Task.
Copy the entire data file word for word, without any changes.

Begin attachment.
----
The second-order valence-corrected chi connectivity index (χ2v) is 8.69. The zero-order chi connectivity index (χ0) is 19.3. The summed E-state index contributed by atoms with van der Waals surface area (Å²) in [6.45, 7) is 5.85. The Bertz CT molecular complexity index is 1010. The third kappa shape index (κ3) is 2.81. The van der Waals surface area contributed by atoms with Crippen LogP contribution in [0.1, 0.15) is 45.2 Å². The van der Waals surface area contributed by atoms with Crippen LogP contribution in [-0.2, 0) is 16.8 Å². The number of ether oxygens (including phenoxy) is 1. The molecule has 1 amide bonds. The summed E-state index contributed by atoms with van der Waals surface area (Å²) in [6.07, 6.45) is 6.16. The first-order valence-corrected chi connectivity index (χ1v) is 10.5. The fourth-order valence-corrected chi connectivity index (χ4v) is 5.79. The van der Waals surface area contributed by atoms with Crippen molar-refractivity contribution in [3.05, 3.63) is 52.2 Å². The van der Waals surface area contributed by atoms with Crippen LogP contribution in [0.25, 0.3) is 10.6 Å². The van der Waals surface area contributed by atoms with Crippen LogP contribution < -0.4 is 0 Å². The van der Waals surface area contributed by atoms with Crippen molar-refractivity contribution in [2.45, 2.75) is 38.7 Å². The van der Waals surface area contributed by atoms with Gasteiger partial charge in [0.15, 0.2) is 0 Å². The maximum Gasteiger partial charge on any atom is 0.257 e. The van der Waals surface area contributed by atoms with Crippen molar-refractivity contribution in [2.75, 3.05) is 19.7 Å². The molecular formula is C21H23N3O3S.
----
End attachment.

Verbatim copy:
The second-order valence-corrected chi connectivity index (χ2v) is 8.69. The zero-order chi connectivity index (χ0) is 19.3. The summed E-state index contributed by atoms with van der Waals surface area (Å²) in [6.45, 7) is 5.85. The Bertz CT molecular complexity index is 1010. The third kappa shape index (κ3) is 2.81. The van der Waals surface area contributed by atoms with Crippen LogP contribution in [0.1, 0.15) is 45.2 Å². The van der Waals surface area contributed by atoms with Crippen LogP contribution in [-0.2, 0) is 16.8 Å². The number of ether oxygens (including phenoxy) is 1. The molecule has 1 amide bonds. The summed E-state index contributed by atoms with van der Waals surface area (Å²) in [6.07, 6.45) is 6.16. The first-order valence-corrected chi connectivity index (χ1v) is 10.5. The fourth-order valence-corrected chi connectivity index (χ4v) is 5.79. The van der Waals surface area contributed by atoms with Crippen molar-refractivity contribution in [3.05, 3.63) is 52.2 Å². The van der Waals surface area contributed by atoms with Crippen LogP contribution in [0.25, 0.3) is 10.6 Å². The van der Waals surface area contributed by atoms with Crippen LogP contribution < -0.4 is 0 Å². The van der Waals surface area contributed by atoms with Crippen molar-refractivity contribution in [2.45, 2.75) is 38.7 Å². The van der Waals surface area contributed by atoms with Gasteiger partial charge in [0.15, 0.2) is 0 Å². The maximum Gasteiger partial charge on any atom is 0.257 e. The van der Waals surface area contributed by atoms with Crippen molar-refractivity contribution in [2.75, 3.05) is 19.7 Å². The molecular formula is C21H23N3O3S.